Kataklysm Guitarist Detained by Custom Officials
Canadian metal band Kataklysm are back from a recent road stint in Russia, but unfortunately, guitarist Jean-Francois Dagenais was detained by federal agents upon the band’s arrival in the United States.
According to frontman Maurizio Iacono, U.S. custom officials took the guitarist into “a room with only one chair and a table,” and kept him for “five hours until they finally talked to him and they told him that he was wanted internationally and by the U.S. government.”
It seems there’s another dude named Jean-Francois Dagenais who’s on the FBI’s most wanted list, and is wanted by international authorities, too.
“After a few hours of denying everything, Interpol sent in a picture and that picture didn’t match his,” Iacono says. “They thought they’d caught him. It’s just ironic that we expected this to maybe happen in Russia, but in the end it ended up happening right here at home.”
The way Iacono tells it, the band arrived in Washington D.C., where they were to catch connecting flights to Chicago and Montreal. “We grabbed our bags and went through immigration with no problems, as expected,” he says. “As we’re waiting in line for the customs exit, some uniformed guy grabs Jean-Francois and take him away with his bags. We assumed it was just a random check.”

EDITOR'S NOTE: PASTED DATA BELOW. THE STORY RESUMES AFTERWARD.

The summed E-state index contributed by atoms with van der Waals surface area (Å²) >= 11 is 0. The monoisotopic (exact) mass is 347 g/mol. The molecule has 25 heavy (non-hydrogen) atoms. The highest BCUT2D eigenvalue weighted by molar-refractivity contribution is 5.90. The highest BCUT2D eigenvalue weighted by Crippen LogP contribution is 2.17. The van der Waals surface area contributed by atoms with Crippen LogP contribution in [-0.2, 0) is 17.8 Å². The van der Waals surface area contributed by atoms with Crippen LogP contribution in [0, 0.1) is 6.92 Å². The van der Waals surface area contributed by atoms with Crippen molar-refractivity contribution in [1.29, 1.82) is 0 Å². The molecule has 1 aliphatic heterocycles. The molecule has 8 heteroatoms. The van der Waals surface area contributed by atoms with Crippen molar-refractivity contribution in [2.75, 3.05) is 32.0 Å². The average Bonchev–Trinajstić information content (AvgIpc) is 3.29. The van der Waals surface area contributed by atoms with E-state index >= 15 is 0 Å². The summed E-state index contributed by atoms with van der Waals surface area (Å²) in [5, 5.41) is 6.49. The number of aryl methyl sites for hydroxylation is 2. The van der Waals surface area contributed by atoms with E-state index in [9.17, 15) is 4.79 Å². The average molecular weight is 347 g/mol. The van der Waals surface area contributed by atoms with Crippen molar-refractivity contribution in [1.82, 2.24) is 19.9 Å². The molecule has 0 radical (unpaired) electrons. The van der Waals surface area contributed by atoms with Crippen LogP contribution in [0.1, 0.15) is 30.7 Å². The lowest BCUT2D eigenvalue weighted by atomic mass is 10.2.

The band continued on, to make their connecting flights, and realized that after an hour or so, Dagenais was still no where to be found. “I go back to the customs area and the place is deserted. At this point we started worrying and asking questions but we received no answers. We decide to board our plane at 4:30 pm with still no sign of him. Someone from United Airlines tells me finally he won’t be joining our flight but still no reason is given.”
The idea that Dagenais could be mistaken for a criminal was amusing, because “he couldn’t hurt an ant,” Iacono says. “He’s one of the most down-to-earth and sweetest people you could meet.” Eventually, the custom officials realized their blunder, and released Dagenais with “a tap on the shoulder and [an] apology.”